This article was first published in the June 2018 International edition of Accounting and Business magazine.

Chief financial officers must drive innovation. This is particularly important in this so-called fourth industrial revolution that is led by rapidly maturing and converging technology. Driving innovation, as opposed to merely enabling or supporting it, means that CFOs should be held responsible, even though someone else in the business may be ultimately accountable for it. CFOs must also fully immerse themselves in innovation. Boards and chief executives should judge them by the corporate innovation output as well as the CFO’s own innovation outcomes. 

Is this an odd assertion? Consider that CFOs are the stewards of profitable long-term growth and are the first of their peers to grasp the financial trends and implications across the company. They are also the first to understand key financial risks and opportunities, and they hold the purse strings for investment that could combat disruption and provide new opportunity.

In addition, CFOs are often closest to the market and understand market expectations and the boundaries that will guide trade-offs. They also run the planning and budgeting processes for both profit and loss budgeting and capital expenditure, which affect how innovation is encouraged and funded in corporations. Further, they are often also in charge of corporate strategy and/or IT, both core drivers of innovation.

In a stable environment, many CFOs can afford to adopt a laissez-faire approach to innovation. However, the uncertainty of the current environment does not allow them to adopt a passive position. Their peers are calling out for leadership and CFOs must respond accordingly. There are five ways of doing so.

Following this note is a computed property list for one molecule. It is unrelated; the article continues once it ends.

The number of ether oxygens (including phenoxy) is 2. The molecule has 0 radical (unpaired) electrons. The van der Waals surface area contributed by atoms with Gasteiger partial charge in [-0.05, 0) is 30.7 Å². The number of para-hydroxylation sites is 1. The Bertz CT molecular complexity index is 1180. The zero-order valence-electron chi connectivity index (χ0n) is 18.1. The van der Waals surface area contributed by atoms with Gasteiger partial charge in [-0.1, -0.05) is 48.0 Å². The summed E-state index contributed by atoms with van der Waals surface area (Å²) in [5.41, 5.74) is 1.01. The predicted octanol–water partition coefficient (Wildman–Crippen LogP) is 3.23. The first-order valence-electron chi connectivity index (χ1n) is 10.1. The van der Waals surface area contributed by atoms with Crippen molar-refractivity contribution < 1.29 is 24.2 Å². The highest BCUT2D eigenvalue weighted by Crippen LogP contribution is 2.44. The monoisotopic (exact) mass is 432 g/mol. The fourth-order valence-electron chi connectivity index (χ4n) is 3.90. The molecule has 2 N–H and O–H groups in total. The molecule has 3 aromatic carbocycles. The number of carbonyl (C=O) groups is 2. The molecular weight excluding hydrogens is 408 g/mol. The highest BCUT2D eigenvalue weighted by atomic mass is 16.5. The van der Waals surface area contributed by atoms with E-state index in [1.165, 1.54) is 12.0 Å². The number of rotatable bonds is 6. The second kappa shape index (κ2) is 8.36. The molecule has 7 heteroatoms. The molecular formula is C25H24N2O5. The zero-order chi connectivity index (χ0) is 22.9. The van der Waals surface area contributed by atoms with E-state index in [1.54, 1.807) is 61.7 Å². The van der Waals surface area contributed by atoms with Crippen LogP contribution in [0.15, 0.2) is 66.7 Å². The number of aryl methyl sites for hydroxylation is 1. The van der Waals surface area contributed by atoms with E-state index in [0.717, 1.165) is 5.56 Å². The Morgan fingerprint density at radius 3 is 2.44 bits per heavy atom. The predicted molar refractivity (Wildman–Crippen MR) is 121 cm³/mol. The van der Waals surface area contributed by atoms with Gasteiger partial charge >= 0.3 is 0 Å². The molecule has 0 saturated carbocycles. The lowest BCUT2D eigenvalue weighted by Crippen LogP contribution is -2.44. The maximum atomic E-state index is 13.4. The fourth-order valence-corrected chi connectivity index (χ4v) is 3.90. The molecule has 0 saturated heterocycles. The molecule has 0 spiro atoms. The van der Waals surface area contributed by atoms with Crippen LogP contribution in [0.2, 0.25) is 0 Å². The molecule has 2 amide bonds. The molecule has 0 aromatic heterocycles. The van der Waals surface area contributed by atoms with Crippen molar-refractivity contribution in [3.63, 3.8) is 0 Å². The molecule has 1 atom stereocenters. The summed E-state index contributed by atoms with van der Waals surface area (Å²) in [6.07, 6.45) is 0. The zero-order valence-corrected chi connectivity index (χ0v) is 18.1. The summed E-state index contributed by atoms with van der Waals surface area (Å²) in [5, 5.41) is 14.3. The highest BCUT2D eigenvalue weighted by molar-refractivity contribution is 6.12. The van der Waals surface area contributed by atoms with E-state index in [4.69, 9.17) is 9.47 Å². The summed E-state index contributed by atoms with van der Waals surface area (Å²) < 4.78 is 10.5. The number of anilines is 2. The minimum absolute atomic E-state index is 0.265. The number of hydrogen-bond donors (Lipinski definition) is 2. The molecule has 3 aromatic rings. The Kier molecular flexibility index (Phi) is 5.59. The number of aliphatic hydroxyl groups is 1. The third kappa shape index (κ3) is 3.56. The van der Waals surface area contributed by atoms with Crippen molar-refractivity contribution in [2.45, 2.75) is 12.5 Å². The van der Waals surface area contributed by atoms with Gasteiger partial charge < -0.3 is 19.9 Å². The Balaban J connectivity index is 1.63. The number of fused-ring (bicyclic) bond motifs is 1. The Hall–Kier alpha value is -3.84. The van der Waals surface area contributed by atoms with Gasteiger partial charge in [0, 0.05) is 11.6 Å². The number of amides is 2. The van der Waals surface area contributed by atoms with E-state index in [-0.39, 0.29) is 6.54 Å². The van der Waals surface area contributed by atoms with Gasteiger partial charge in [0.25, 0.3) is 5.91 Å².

First, develop a balanced and aligned portfolio of innovation initiatives. Innovation is often viewed as being disruptive and transformational, a high-reward activity that is typically high risk. There is a role for the CFO to ensure the risk and rewards are balanced. This covers both the type and extent of innovation initiatives.

Innovation types cover all parts of the business model and value chain, from products, brands and online channels to new engagement and revenue models. These types of innovation affect both revenue and cost.

Then there are different extents of innovation. Initiatives that feature just one or two types of innovation and are close to what the business is currently doing are generally seen as core or adjacent innovation, of an evolutionary nature, and offering lower risk and lower return.

Initiatives that stretch a business further away from its core capabilities typically feature multiple types of innovation. These are disruptive or revolutionary and can transform industries, but can be harder to execute.